(CNN) -- Beneath a hand-stitched Confederate flag, Terry Hancock prepared for battle.
On this Saturday afternoon, his work as colonel was nearly finished. He'd trained new soldiers, devised field formations and passed combat instructions to captains leading the seven companies in his battalion. He'd buttoned his thick, wool Union uniform, filled his antique canteen and groomed his dark, wiry beard.
Now, Hancock waited to storm Alabama's Janney Furnace.
"Honey, I wish they could see how you normally dress," said his wife, Amber. "We ain't Yankees."
She swished up in a plaid, hoop skirt-inflated dress -- which is an ordeal to maneuver in the portable toilet, she admitted -- and touched his cheek.
"Somebody's gotta play the Yankees," he said, grinning.
Hancock, 47, has re-enacted enough Civil War battles -- 300, he estimates -- to know sometimes you must portray the squadron your ancestors fought. Yankee re-enactors don't always travel to the Deep South for small battles, and this show featured just more than 100 soldiers. That's pretty small skirmish compared with, say, Gettysburg's 15,000 annual participants.
He's donned both uniforms throughout his 12-year re-enacting career.
Rather than rallying the 48th Alabama Infantry, his normal crew, he led the 23rd Kentucky, Union soldiers who may (or may not) have surrendered to "homeguard-type" Confederates. There's little documentation of what actually happened on that day in 1864, other than Janney Furnace, a Confederate iron compound, had been "blown up" by Federal forces.
So, he and two other leaders planned an "educated guess" scenario, something "similar to what might've been." The Confederates would prevail today; Union troops would conquer during Sunday's re-enactment.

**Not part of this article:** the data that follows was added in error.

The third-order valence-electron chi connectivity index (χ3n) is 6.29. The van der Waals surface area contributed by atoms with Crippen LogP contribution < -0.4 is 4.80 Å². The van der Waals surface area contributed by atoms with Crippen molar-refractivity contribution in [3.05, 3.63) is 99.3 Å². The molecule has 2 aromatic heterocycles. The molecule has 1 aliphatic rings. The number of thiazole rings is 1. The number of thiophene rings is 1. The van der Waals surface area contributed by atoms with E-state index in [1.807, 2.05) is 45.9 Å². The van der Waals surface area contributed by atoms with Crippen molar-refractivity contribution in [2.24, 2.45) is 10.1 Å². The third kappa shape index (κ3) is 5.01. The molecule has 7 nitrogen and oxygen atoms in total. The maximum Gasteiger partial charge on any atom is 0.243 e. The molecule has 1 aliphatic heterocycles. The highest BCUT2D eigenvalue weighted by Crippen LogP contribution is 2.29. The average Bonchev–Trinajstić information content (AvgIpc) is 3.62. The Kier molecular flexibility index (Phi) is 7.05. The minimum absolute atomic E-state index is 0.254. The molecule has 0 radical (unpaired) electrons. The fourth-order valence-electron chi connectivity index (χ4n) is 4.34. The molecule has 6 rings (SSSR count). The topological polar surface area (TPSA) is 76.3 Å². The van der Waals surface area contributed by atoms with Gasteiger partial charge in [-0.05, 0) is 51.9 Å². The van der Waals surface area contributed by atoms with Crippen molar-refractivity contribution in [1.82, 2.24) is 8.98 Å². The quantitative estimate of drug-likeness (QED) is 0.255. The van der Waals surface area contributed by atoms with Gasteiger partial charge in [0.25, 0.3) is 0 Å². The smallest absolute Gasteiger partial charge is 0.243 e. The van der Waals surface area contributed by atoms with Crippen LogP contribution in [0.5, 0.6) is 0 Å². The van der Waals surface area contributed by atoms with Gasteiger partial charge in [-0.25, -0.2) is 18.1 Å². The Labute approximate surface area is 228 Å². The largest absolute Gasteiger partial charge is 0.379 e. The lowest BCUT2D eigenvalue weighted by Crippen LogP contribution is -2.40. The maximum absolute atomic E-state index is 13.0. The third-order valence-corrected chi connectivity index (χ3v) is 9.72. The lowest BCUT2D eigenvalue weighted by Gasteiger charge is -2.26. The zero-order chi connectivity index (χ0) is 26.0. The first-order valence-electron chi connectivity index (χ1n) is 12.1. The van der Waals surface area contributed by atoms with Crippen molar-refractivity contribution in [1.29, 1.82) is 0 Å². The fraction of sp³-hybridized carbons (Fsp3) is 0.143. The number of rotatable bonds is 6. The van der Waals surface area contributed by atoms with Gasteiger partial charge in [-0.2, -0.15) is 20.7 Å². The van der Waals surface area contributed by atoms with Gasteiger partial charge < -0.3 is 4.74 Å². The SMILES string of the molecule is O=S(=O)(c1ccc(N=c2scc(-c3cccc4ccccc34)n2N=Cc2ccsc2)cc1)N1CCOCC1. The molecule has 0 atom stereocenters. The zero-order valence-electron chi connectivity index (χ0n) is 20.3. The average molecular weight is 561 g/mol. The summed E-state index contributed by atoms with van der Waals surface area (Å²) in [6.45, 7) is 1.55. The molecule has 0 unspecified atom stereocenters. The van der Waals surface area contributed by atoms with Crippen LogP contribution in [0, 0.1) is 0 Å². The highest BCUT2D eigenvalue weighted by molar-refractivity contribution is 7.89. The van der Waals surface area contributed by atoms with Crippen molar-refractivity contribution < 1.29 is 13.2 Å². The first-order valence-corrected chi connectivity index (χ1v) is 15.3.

He watched his men line up, spines straight, listening to a lieutenant check weapons and bark orders.
"Shoulder -- arms!"
"Support -- arms!"
There was no small talk, no laughter. Getting into character, the character of a soldier, requires focus, diligence and a fastidious attention to historic detail. Every face, young and old, remained stoic.
"Now remember, call for the medic if something's seriously wrong," the lieutenant shouted. "Right then. Onward march!"
150 years of re-enacting
Before the Civil War ended, re-enactments began.
Soldiers, freshly home from combat, recreated battle scenes to educate townspeople and honor fallen comrades.
For Gettysburg's 50th anniversary in 1913, more than 50,000 Confederate and Union veterans returned to Pennsylvania to celebrate America's reunification. The former foes, ages 61 to an alleged 112, re-enacted the gruesome clash to an awe-struck audience.
After the Civil War's centennial commemorations in the 1960s, modern portrayals trickled into mainstream pop culture. Now, as the 150th anniversary approaches, thousands of Americans dress up to go back in time. Re-enactment groups, located in nearly every state, never stop recruiting.